By Associated Press
and Express Staff
WASHINGTON -- President Bush selected Dirk Kempthorne as Interior secretary Thursday, saying the Idaho governor brings wide experience to the job of managing the nation's parks, public lands and natural resources.
If confirmed by the Senate, the 54-year-old Kempthorne—himself a former senator—would replace Gale Norton in the Cabinet. She resigned last week after more than five years in office.
"Dirk understands that those who live closest to the land know how to manage it best," the president said, "and he will work closely with state and local leaders to ensure wise stewardship of our resources."
Making a case for Kempthorne as a nature lover, Bush said, "When he and his wife, Patricia, were married, they chose to hold the ceremony atop Idaho's Moscow Mountain at sunrise."
"Dirk said, `I don't think there's a more beautiful cathedral than the outdoors,' " Bush said, Kempthorne at his side.
Kempthorne, a former mayor of Boise, declared, "God bless America the beautiful. I would be honored to serve this land."
Bush praised Norton as the first woman to lead the Interior Department and said she had been instrumental in establishing an initiative to protect communities from catastrophic wildfire. He said she also helped lead efforts to restore off-shore energy production after Hurricane Katrina.
"Future generations of Americans will be able to enjoy our great national parks and wildlife refuges because of Gale's untiring work," the president said.
Kempthorne served one term in the Senate, then retired to return home and run for governor. He was elected in 1998, and easily won a second term in 2002 with more than 55 percent of the vote in his reliably Republican, conservative state.
Norton's tenure was a stormy one at times, and her second-in-command, Steven Griles, had a close relationship with disgraced Republican lobbyist Jack Abramoff. Several e-mail exchanges between the two men are now the subject of investigations by a Senate committee and the Justice Department.
The Interior portfolio often generates controversy - developers clashing with environmentalists - and Norton's successor will have to deal with issues as diverse as a backlog of building needs at the National Park system and the state of health care on impoverished Indian Reservations.
Linn Kincannon, central Idaho director of the Idaho Conservation League's office in Ketchum, said people should expect "more of the same."
She added that the one bright spot is that Kempthorne is more moderate than Norton.
"He's a Westerner, but he's not a rural Westerner, he's an urban Westerner," Kincannon said. "He's not going to come at these issues from the same rural perspective.
"He's not going to strike off in a new direction, but he doesn't have that kind of ideology (Norton had)."
Kincannon said it also doesn't hurt that Kempthorne is a proponent of state's rights.
"He knows that Idaho is not as rural a state as it used to be," she said. "He knows Idahoans like wilderness, and a lot of Idahoans like wolves. He will look at what the state is interested in, and he'll be more interested in what the state wants."
Kempthorne would be the second Idaho governor to serve in the post. Former Idaho Gov. Cecil Andrus, a Democrat, served as Interior Secretary under President Jimmy Carter.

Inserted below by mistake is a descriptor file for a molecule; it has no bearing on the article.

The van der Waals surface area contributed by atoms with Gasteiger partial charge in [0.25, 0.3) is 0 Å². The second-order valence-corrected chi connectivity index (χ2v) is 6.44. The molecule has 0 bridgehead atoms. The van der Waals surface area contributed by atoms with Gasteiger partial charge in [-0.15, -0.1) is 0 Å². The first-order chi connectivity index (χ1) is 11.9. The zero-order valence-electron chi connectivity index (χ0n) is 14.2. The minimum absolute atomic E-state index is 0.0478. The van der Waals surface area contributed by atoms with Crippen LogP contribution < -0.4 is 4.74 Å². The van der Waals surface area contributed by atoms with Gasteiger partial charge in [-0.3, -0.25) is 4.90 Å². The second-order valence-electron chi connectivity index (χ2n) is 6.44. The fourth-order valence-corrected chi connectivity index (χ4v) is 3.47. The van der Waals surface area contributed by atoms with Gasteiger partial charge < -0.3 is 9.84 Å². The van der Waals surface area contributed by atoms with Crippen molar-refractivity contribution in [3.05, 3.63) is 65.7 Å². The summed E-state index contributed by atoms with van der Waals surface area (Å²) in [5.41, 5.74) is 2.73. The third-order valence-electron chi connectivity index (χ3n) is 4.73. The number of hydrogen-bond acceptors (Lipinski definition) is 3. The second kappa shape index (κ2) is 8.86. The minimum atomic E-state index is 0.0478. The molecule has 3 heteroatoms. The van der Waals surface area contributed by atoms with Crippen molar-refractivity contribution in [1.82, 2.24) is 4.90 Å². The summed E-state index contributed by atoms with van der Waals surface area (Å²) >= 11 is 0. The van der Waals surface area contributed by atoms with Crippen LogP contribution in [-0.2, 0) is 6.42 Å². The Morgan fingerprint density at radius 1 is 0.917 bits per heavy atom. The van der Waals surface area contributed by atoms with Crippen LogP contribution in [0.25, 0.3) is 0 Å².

However, Andrus said Tuesday he would not support Kempthorne for the post unless Kempthorne opposes a Bush administration plan to sell federal lands in Idaho. Andrus said he would support someone from the western United States who opposes the plan to sell 309,000 acres of federal land, including 26,000 acres in Idaho.
"What it would take for him to get my support would be for him to look me in the eye and tell me he would oppose the selling of public lands," Andrus told The Associated Press on Tuesday.
But, barring an unexpected complication, confirmation should be a formality for Kempthorne. The Senate rarely turns down one of its former members for the Cabinet, and Republicans hold the majority with 55 of 100 seats.
The Interior Department manages one of every five acres in the United States, including 388 areas in the national park system, 544 wildlife refuges and more than 260 million acres of multiple-use lands located mainly in 12 Western states.
It also manages 824 dams and reservoirs, administers protections for endangered species and works with 562 federally recognized Indian tribes. For the past decade, the department has been embroiled in a bitter lawsuit over the department's responsibility for Indian trust money.
At home in Idaho, Kempthorne spent the past year pushing for more state parks and revamping and expanding the road systems with money raised from bonds.
As leader of the National Governors Association, Kempthorne emphasized the challenge of providing long-term health care, citing his experience with his own parents.
Born in San Diego, he grew up in Spokane, Wash., graduated from the University of Idaho in 1975 and worked for FMC Corp. and the Idaho Homebuilders Association before being elected mayor of Boise in 1986.
He served as mayor until 1993, going on to serve six years in the U.S. Senate.
His political career has touched on several land and wildlife issues. Kempthorne has sued the Bush administration over its November 2000 decision to reintroduce grizzlies into the Bitterroot range, a proposal that was ultimately withdrawn in 2001 by U.S. Fish and Wildlife. He was also part of a four-state salmon recovery effort, working with Indian tribes in the region as well as the Northwest Power Planning Council.